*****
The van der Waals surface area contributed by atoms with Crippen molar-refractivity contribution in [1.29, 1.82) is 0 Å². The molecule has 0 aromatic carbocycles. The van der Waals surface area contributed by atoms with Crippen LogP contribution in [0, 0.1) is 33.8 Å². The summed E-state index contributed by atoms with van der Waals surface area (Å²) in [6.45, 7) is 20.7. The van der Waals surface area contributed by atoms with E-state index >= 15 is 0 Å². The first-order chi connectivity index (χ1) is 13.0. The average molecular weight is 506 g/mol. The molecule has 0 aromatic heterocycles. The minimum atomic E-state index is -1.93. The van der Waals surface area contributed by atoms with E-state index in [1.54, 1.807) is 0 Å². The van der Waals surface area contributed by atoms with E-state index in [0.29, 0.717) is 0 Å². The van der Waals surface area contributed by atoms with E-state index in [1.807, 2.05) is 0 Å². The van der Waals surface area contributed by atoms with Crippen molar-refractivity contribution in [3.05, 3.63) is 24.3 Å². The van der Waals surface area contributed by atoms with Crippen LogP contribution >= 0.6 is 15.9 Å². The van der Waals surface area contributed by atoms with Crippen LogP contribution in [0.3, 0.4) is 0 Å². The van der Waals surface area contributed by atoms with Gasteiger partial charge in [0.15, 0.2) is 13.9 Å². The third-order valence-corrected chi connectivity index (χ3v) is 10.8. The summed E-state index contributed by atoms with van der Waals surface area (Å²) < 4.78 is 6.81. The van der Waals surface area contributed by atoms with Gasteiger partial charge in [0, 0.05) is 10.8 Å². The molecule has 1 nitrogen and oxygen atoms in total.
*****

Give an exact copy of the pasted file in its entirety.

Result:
The van der Waals surface area contributed by atoms with Crippen molar-refractivity contribution in [1.29, 1.82) is 0 Å². The molecule has 0 aromatic carbocycles. The van der Waals surface area contributed by atoms with Crippen LogP contribution in [0, 0.1) is 33.8 Å². The summed E-state index contributed by atoms with van der Waals surface area (Å²) in [6.45, 7) is 20.7. The van der Waals surface area contributed by atoms with E-state index >= 15 is 0 Å². The first-order chi connectivity index (χ1) is 13.0. The average molecular weight is 506 g/mol. The molecule has 0 aromatic heterocycles. The minimum atomic E-state index is -1.93. The van der Waals surface area contributed by atoms with E-state index in [1.54, 1.807) is 0 Å². The van der Waals surface area contributed by atoms with E-state index in [0.29, 0.717) is 0 Å². The van der Waals surface area contributed by atoms with E-state index in [1.807, 2.05) is 0 Å². The van der Waals surface area contributed by atoms with Crippen molar-refractivity contribution in [3.05, 3.63) is 24.3 Å². The van der Waals surface area contributed by atoms with Crippen LogP contribution >= 0.6 is 15.9 Å². The van der Waals surface area contributed by atoms with Crippen LogP contribution in [0.3, 0.4) is 0 Å². The van der Waals surface area contributed by atoms with Gasteiger partial charge in [0.15, 0.2) is 13.9 Å². The third-order valence-corrected chi connectivity index (χ3v) is 10.8. The summed E-state index contributed by atoms with van der Waals surface area (Å²) < 4.78 is 6.81. The van der Waals surface area contributed by atoms with Gasteiger partial charge in [0, 0.05) is 10.8 Å². The molecule has 1 nitrogen and oxygen atoms in total.